Trump Labor Secretary Nominee Andrew Puzder Withdraws A series of controversies arose leading up to the CKE Restaurants CEO's hearing date.
President Donald Trump's pick for Labor secretary, Andrew Puzder, has withdrawn his name from consideration. His decision follows months of scrutiny regarding his ability to protect workers as the head of the Department of Labor.
I am withdrawing my nomination for Secretary of Labor. I'm honored to have been considered and am grateful to all who have supported me.— Andy Puzder (@AndyPuzder) February 15, 2017
Puzder is the CEO of CKE Restaurants, the parent company of fast-food chains such as Carl's Jr. and Hardee's that are known for their controversial advertising campaigns. The businessman is a vocal critic of federal minimum wage increases and expanded eligibility for overtime pay. Under his leadership, CKE Restaurants was subject to a series of class action lawsuits that alleged unfair payment and treatment of employees.
His hearing before the Senate was set to begin tomorrow, a date that had been postponed four times because Puzder had not submitted his ethics paperwork until last week.
Related: The CEO of Carl's Jr. Doesn't Care If You're Offended by the Chain's Sexy Ads
In an opinion piece published in The Wall Street Journal in 2015, Puzder advocated for a "path to legal status" for undocumented immigrants -- including completing background checks, learning English and paying fines -- provided they agree "to accept responsibility for their actions and take their consequences."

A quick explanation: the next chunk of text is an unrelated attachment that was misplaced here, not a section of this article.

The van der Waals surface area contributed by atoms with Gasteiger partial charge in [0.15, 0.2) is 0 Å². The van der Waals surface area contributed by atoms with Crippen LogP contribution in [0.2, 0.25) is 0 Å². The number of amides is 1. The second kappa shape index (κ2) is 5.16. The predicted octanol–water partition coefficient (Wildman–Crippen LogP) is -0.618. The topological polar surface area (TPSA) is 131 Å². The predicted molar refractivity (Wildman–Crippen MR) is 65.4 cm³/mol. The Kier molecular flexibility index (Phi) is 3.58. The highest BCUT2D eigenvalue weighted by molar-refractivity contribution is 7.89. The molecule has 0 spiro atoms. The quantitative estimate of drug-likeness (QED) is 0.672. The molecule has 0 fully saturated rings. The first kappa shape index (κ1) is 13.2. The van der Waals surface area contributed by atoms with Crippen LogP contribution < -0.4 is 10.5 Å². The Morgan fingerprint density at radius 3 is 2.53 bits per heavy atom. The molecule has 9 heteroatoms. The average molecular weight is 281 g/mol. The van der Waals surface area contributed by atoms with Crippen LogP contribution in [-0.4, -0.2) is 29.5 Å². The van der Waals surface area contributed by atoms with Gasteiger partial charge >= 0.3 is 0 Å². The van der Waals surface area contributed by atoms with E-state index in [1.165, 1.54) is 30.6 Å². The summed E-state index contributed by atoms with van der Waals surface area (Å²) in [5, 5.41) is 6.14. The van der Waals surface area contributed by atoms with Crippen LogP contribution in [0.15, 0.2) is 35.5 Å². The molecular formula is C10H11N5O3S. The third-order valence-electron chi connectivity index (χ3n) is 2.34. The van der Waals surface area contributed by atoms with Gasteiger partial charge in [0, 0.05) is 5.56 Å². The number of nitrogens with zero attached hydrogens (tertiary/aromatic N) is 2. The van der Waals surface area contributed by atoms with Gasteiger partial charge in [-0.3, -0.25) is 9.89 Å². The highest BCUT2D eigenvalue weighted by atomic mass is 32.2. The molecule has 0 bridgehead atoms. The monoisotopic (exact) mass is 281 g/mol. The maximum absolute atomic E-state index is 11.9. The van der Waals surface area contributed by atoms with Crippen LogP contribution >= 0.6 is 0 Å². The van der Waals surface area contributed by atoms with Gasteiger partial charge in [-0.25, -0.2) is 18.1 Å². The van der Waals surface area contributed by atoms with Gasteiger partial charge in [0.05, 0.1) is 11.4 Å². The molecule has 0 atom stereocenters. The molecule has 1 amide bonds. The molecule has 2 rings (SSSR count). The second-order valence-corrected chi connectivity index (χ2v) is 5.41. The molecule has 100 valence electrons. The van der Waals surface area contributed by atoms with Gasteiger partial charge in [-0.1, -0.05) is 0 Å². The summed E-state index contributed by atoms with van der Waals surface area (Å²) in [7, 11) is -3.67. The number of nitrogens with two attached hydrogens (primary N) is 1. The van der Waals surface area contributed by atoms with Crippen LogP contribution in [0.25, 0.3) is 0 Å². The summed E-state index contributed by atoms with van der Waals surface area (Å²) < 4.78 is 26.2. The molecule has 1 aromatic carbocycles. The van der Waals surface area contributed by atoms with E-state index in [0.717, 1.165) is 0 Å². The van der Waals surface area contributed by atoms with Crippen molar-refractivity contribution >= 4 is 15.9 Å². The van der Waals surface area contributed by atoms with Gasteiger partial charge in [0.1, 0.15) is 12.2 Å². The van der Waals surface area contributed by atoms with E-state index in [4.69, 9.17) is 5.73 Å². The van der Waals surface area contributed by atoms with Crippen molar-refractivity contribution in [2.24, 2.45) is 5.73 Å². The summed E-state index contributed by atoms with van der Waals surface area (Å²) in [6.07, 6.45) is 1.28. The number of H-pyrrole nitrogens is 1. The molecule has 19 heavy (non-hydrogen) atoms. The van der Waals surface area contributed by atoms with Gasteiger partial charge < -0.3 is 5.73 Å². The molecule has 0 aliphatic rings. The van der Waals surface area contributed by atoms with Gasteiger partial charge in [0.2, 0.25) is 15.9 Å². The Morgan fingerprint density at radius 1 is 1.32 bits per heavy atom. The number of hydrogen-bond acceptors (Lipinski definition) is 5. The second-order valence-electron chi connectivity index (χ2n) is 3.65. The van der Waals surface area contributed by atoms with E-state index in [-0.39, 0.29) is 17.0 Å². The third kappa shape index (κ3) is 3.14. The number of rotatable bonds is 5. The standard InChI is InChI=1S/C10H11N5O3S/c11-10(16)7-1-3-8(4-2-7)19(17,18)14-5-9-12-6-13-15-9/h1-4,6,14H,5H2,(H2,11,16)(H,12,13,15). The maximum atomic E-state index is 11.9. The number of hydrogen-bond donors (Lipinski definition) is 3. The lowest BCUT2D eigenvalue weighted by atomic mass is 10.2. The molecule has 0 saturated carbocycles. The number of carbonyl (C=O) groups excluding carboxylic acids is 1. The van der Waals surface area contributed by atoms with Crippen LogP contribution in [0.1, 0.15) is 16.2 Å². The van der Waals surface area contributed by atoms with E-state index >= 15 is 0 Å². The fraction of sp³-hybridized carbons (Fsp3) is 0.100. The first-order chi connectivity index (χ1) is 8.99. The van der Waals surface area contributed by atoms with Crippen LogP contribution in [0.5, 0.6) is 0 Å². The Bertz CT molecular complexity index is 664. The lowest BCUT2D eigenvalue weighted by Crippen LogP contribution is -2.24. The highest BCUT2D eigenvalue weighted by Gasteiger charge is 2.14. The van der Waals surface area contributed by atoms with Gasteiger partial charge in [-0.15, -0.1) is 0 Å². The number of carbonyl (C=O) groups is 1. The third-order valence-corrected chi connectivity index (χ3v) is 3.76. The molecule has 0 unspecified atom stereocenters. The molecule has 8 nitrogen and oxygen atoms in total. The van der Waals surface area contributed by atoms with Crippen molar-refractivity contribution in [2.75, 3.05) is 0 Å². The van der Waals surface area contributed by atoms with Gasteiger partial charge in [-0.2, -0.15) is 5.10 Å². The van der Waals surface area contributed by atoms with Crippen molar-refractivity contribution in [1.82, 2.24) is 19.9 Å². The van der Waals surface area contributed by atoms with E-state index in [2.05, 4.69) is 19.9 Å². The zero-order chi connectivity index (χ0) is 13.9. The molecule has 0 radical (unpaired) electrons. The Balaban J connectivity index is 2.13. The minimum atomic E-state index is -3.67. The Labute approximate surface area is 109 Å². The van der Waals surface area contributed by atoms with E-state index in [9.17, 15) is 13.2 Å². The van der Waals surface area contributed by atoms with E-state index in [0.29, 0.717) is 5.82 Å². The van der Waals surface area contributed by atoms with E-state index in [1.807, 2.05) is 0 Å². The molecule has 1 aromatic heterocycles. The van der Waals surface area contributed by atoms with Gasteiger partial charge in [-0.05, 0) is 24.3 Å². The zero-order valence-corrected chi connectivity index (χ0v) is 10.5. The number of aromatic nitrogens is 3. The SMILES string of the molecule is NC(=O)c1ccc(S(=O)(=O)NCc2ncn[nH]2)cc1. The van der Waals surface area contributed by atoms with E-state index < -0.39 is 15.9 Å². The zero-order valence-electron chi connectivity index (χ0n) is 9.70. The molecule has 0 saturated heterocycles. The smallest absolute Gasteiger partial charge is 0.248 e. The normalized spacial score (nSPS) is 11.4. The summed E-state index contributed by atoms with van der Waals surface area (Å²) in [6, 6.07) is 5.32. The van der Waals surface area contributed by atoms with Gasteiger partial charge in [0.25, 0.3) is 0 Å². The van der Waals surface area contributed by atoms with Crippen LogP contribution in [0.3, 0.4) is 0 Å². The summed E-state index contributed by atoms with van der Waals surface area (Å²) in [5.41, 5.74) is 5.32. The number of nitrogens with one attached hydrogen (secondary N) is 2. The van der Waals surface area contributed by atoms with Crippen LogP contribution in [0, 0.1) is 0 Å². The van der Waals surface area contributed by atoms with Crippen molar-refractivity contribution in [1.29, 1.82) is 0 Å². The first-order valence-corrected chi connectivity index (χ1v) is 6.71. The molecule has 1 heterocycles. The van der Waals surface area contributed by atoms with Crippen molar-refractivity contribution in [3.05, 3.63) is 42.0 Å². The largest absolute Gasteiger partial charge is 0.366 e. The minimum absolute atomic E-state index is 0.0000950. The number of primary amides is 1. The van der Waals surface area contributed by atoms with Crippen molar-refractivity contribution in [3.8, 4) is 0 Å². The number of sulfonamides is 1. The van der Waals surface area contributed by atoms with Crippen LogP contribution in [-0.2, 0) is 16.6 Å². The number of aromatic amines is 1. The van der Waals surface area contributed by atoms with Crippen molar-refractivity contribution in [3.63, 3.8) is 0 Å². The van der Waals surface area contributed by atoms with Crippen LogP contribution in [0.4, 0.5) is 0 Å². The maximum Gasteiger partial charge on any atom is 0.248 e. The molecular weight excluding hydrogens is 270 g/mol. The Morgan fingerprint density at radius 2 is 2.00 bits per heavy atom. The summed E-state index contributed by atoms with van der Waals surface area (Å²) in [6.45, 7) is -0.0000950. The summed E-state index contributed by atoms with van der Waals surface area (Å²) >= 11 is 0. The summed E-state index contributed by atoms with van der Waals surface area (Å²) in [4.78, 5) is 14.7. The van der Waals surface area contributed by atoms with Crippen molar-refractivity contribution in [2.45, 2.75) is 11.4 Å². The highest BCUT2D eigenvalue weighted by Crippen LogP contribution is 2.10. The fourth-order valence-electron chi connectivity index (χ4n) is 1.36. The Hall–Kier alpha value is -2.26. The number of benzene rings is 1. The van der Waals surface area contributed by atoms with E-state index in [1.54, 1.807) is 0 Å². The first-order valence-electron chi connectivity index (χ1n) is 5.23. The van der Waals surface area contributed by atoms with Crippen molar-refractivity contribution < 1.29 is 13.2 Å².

Earlier this month, Puzder admitted to hiring an undocumented worker to be his housekeeper. In a statement, he said, "My wife and I employed a housekeeper for a few years, during which I was unaware that she was not legally permitted to work in the U.S. … When I learned of her status, we immediately ended her employment and offered her assistance in getting legal status."
Related: 40 Reactions (and Counting) to Trump's Travel Ban From Richard Branson to Sheryl Sandberg
Puzder has also expressed opinions about the opportunity to exchange human employees for automated machines in the food industry. "They're always polite, they always upsell, they never take a vacation, they never show up late, there's never a slip-and-fall, or an age, sex or race discrimination case," Puzder told Business Insider last year.
In 1986, Puzder's ex-wife Lisa Fierstein accused him of "striking her violently about the face, chest, back, shoulders and neck, without provocation or cause," The New York Times reported. In 1990, Fierstein appeared on an episode of The Oprah Winfrey Show and spoke about her experience with domestic violence under a pseudonym. Fierstein has since retracted those allegations.
Earlier this week, Winfrey submitted the footage from that episode to the Senate Health, Education, Labor and Pensions (HELP) Committee.